Ideal way forward through grid codes, mandatory or not
There is an urgent need for an international high-level specification supported widely enough to ensure a forward market which is large enough to encourage manufacturers to get on with delivering GFI solutions. In Europe, the European Network of Transmission System Operators for Electricity (ENTSO-E) is well placed to take the lead in this, building upon initial grid code proposals from individual countries (e.g., Great Britain). This would result in updates to the Connection Network Codes for generation and for HVDC. Collaboration beyond Europe would be beneficial to quickly create an adequate volume of GFI equipment orders.
The emerging network codes/grid codes could be non-mandatory or mandatory. To secure an initial volume of GFI-based IBRs, one way may be to require something on the order of 25% of total installed capacity of IBRs to be GFIs for an initial period of time. The manufacturing industry is suggesting this could even be achieved retroactively (e.g., an existing 23-turbine wind farm in Scotland was updated to GFI control as a trial in 2019). This could be achieved through non-mandatory means, combined with appropriate financial incentives, possibly via ancillary services markets. The sense of urgency to move forward with a decision is building as the level of IBRs continues to increase.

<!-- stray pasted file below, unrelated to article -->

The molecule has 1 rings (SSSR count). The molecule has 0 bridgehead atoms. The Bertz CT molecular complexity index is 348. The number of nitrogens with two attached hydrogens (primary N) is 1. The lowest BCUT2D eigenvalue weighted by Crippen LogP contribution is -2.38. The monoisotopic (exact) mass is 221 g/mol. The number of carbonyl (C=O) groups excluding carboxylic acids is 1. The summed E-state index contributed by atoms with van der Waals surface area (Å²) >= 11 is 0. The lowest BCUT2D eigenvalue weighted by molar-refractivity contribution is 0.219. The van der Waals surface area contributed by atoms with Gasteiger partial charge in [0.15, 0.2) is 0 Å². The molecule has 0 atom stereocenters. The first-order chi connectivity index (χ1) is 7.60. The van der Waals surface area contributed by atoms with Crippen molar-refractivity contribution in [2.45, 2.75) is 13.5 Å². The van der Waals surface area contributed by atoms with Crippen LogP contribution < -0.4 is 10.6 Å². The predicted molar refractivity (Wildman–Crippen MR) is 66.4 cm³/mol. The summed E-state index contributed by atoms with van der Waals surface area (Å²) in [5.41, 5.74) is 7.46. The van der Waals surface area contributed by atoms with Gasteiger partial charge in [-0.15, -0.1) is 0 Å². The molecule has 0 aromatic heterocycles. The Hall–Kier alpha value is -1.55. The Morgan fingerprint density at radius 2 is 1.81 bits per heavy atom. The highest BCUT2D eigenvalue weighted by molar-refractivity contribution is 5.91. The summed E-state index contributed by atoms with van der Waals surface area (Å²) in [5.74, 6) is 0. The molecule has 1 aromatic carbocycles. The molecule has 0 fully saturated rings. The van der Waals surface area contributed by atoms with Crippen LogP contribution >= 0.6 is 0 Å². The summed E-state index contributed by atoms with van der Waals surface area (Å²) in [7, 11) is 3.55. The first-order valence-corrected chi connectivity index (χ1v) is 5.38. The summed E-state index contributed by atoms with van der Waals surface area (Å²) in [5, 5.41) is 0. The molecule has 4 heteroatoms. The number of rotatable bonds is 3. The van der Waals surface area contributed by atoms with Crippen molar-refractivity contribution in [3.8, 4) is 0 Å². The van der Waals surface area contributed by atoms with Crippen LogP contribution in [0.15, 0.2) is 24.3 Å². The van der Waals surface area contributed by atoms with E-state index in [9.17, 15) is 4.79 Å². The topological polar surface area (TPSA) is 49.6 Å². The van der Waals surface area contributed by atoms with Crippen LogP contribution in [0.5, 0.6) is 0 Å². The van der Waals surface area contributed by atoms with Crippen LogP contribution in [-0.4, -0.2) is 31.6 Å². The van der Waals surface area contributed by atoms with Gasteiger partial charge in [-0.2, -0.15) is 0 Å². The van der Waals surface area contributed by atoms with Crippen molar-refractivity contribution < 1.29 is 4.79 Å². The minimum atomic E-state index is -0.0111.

Helge Urdal, FIET, CEng
Urdal Power Solutions, Great Britain
Visiting Professor, Electronic & Electrical Engineering, University of Strathclyde, Glasgow.
 IEEE Power & Energy Magazine Nov-Dec 2019 p. 89-97
 Xinyao Li and Adam Dysko, University of Strathclyde, Glasgow, Technical Report Dec 2014 “Satellite enabled LOM protection scheme design and initial testing without considering communication latency”. SAC/SLP/TR/2014-1.